MAJOR champions don't come any sharper, brighter or tougher than Graeme McDowell.
Few are better equipped for the bruising mental challenge of the US Open, a tournament which slams haymakers into the golfer's resolve like Julio Cesar Chavez.
McDowell, the last man standing at Pebble Beach two years ago, added another chapter yesterday to his epic US Open story about 120 miles up the Californian coast in San Francisco.
Despite his victory at this championship two years ago and his obvious ability to cope in the forbidding environment of the Lake Course at Olympic on US Open week, McDowell was on few people's radar at start of play last Thursday.
Much of the focus instead fell on defending champion Rory McIlroy, whose record-shattering runaway win at Congressional 12 months ago led many to hail this 23-year-old son of Ulster as the natural successor to Tiger.
In fairness to McIlroy, Olympic could not have differed more markedly with Congressional. After four "soft days, thank God" in Washington, the usual harsh realities of life at the US Open were restored with a vengeance in San Francisco.
So it really came as no surprise when McIlroy, currently trying to recover his 'A' game after a recent form slump, missed last Friday's cut.
As he headed straight home to Ulster to begin his preparations for the upcoming Irish Open at Royal Portrush, McIlroy appeared very fortunate indeed to have a 'big brother' in golf like McDowell to look up to.
For all of McIlroy's astonishing talent, McDowell gives him so much to emulate -- how to grind it out in adversity, how to cope with the panic and the stress which inevitably rise in the gorge on the weekend at Major championships.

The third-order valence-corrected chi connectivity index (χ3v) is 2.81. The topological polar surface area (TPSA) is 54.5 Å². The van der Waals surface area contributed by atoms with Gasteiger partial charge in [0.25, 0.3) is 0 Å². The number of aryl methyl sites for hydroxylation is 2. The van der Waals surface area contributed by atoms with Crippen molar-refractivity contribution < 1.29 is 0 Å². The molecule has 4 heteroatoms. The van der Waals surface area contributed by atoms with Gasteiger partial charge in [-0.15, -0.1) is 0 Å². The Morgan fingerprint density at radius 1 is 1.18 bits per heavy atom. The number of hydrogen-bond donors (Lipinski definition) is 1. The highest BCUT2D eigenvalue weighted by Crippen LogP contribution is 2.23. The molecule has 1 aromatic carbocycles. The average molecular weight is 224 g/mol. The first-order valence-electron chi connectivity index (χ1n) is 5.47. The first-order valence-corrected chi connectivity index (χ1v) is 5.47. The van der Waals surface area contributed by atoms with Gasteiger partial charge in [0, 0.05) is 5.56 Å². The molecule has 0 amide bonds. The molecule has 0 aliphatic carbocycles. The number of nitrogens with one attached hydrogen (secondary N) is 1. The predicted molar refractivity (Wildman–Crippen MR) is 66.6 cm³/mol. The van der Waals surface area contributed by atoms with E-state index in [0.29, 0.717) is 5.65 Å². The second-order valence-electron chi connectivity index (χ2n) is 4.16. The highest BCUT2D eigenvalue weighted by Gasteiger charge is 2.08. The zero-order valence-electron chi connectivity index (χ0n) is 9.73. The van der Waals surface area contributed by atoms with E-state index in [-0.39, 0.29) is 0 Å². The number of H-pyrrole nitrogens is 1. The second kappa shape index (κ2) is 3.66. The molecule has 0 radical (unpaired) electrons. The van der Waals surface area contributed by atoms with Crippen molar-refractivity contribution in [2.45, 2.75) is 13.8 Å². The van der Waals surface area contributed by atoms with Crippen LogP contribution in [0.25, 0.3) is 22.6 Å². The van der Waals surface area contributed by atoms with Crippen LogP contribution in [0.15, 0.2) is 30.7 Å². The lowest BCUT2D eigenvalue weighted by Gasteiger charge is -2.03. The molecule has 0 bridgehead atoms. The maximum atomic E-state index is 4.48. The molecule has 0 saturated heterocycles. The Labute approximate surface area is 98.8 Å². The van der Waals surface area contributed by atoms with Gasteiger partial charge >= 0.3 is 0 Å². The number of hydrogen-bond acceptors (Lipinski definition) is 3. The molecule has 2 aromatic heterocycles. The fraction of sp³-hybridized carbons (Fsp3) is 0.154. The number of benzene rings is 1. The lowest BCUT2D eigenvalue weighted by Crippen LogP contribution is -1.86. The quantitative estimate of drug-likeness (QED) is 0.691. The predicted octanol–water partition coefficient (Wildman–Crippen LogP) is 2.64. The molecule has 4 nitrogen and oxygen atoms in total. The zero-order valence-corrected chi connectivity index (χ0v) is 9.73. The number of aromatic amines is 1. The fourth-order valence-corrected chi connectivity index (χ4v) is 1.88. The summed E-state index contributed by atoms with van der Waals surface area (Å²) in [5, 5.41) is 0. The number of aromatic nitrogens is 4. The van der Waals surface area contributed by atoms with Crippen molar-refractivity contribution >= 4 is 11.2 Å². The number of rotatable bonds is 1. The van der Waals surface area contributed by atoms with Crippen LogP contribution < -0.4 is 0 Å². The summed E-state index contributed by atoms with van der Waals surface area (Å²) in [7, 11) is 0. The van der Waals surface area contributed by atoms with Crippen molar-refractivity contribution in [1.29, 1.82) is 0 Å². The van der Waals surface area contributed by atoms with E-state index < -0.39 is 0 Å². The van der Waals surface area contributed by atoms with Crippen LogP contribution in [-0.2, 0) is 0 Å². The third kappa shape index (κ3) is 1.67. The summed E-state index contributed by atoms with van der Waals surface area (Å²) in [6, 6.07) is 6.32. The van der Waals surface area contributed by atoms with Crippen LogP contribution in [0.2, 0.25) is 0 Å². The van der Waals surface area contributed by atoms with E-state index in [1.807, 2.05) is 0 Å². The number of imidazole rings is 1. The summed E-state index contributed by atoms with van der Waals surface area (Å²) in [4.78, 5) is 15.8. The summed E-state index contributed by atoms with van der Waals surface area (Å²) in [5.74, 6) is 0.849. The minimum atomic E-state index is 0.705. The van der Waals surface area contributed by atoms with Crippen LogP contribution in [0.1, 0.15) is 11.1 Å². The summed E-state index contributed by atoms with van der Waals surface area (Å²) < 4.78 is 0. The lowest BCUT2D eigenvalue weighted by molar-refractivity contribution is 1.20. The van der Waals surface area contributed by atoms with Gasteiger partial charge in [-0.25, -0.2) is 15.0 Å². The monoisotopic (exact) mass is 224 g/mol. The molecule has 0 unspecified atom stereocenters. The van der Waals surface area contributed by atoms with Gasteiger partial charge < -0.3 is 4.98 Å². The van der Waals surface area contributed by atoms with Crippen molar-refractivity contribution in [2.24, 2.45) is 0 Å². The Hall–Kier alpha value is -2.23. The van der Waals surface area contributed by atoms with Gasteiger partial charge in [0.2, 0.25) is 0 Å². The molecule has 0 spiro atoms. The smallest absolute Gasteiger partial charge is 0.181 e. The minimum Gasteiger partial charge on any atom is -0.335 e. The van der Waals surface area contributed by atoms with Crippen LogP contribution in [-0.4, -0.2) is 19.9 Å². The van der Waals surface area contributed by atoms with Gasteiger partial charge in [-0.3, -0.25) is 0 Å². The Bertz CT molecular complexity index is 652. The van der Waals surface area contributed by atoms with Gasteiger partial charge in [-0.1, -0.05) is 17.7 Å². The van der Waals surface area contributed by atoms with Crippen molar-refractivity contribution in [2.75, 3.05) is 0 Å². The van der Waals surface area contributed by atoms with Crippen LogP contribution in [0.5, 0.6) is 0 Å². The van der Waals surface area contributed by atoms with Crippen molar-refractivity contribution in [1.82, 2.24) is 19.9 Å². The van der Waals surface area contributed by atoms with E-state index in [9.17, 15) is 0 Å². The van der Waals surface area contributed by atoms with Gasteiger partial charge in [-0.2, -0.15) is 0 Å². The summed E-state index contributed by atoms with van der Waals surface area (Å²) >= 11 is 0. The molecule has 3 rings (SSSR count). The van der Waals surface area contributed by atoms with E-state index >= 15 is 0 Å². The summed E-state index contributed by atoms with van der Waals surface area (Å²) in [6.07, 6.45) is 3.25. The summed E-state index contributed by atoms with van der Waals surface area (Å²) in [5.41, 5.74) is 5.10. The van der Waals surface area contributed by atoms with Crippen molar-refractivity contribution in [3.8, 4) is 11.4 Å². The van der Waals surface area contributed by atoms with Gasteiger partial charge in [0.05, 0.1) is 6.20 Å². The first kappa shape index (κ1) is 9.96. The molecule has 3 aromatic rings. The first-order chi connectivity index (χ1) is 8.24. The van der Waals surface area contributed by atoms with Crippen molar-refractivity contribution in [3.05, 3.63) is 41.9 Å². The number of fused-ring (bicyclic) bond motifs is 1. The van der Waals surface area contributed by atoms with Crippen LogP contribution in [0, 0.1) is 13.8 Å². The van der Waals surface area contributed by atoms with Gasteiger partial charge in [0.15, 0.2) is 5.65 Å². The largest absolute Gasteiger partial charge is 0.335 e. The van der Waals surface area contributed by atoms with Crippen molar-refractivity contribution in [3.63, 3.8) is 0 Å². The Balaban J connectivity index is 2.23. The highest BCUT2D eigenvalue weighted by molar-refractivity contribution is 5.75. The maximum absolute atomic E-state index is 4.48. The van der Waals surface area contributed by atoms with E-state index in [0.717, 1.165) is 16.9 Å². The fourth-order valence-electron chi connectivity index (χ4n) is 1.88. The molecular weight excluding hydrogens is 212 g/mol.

Even the greatest can crumple like paper cups under the pressure, as Tiger Woods did on Saturday, the cool confidence which had carried him into a share of the 36-hole lead simply evaporating in the afternoon sun.
All the frustrated hopes and fears of four tumultuous years without a win at the Majors since the 2008 US Open at Torrey Pines were focused to a searing fine point, like sunlight through a magnifying glass, as Woods prepared to hit the opening shot of the third round.
It was make or break, hit or bust and Tiger's new swing, albeit impressive, simply wasn't up to it.
Woods was so good on Thursday and Friday, one looks forward with relish to his impending return to the winner's enclosure at the Majors but on Saturday, he offered us a perfect example of golf's meat-grinder at work.
Even McDowell, a winner of this championship 24 months ago, was not immune to the ravages of self-doubt over the weekend at Olympic.
He'd looked cool enough under pressure during a mid-round crisis at nine on Saturday to warrant an audition for James Bond -- McDowell rebounded 007-style from a 'Tarzan' bogey out of the trees there to shoot three birdies on the back nine and take a share of the lead with Jim Furyk into the final round.
So it was intriguing to hear the Portrush hero reveal how close he had come to having a genuine panic attack on Saturday morning and how he relied on 'Team G-Mac', with dad Kenny and his caddie Ken Comboy to the fore, to talk him down from the parapet.